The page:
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Old 02-01-2011, 02:39 PM   #6
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Can you put new plywood decking over the existing plywood?


Do you roofers think this should be a tear off and redecked if the existing is in good shape, even though this will be the 4th shingling?

And if it is covered with thinner decking on top of the existing, aren't you defeating the purpose of a new deck not to mention the extra weight? I mean will there be enough meat in the decking for the fasteners?

I guess that depends on the thickness of the new decking on top of the old?

Is it customary to replace decking on the 4th roofing?
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Old 02-01-2011, 03:29 PM   #7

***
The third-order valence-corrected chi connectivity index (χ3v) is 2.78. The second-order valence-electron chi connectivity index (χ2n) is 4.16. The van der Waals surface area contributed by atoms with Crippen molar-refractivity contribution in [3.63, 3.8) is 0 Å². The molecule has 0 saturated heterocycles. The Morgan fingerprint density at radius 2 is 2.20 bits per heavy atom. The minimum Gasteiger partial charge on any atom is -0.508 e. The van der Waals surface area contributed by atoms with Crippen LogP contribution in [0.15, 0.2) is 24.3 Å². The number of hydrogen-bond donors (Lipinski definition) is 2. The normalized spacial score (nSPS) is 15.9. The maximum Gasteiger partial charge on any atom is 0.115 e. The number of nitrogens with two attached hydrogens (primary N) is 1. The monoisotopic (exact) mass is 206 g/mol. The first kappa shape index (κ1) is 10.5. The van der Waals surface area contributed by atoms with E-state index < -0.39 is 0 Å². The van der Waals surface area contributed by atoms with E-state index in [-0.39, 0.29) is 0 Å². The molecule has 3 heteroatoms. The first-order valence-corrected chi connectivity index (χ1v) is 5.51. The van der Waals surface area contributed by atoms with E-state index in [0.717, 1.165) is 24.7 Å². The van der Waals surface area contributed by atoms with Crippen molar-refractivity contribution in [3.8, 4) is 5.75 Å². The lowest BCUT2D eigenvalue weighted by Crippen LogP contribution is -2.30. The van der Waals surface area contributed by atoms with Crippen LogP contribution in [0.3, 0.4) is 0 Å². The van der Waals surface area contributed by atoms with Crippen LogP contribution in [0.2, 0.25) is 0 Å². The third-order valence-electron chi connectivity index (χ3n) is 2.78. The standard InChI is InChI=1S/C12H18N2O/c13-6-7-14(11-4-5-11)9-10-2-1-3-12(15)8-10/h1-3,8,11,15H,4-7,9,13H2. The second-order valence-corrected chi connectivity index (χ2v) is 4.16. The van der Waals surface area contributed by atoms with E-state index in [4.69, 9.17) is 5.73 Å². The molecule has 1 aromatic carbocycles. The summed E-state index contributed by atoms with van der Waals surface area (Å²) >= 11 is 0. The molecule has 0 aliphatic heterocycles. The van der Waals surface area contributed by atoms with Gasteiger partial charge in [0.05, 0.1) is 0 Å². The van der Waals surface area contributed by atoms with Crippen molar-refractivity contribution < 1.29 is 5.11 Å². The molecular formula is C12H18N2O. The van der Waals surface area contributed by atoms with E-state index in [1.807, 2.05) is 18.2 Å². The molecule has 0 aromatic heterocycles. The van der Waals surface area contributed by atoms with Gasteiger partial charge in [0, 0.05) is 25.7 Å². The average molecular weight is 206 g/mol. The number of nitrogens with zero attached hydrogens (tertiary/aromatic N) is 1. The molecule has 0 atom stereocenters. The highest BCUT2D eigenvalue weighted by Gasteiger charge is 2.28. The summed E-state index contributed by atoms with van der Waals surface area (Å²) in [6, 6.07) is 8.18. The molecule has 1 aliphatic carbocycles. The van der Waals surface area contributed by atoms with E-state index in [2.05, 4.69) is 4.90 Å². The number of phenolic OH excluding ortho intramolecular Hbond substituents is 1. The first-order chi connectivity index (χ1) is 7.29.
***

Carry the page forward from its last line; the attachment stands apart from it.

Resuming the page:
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Can you put new plywood decking over the existing plywood?


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Do you roofers think this should be a tear off and redecked if the existing is in good shape, even though this will be the 4th shingling?

And if it is covered with thinner decking on top of the existing, aren't you defeating the purpose of a new deck not to mention the extra weight? I mean will there be enough meat in the decking for the fasteners?

I guess that depends on the thickness of the new decking on top of the old?

Is it customary to replace decking on the 4th roofing?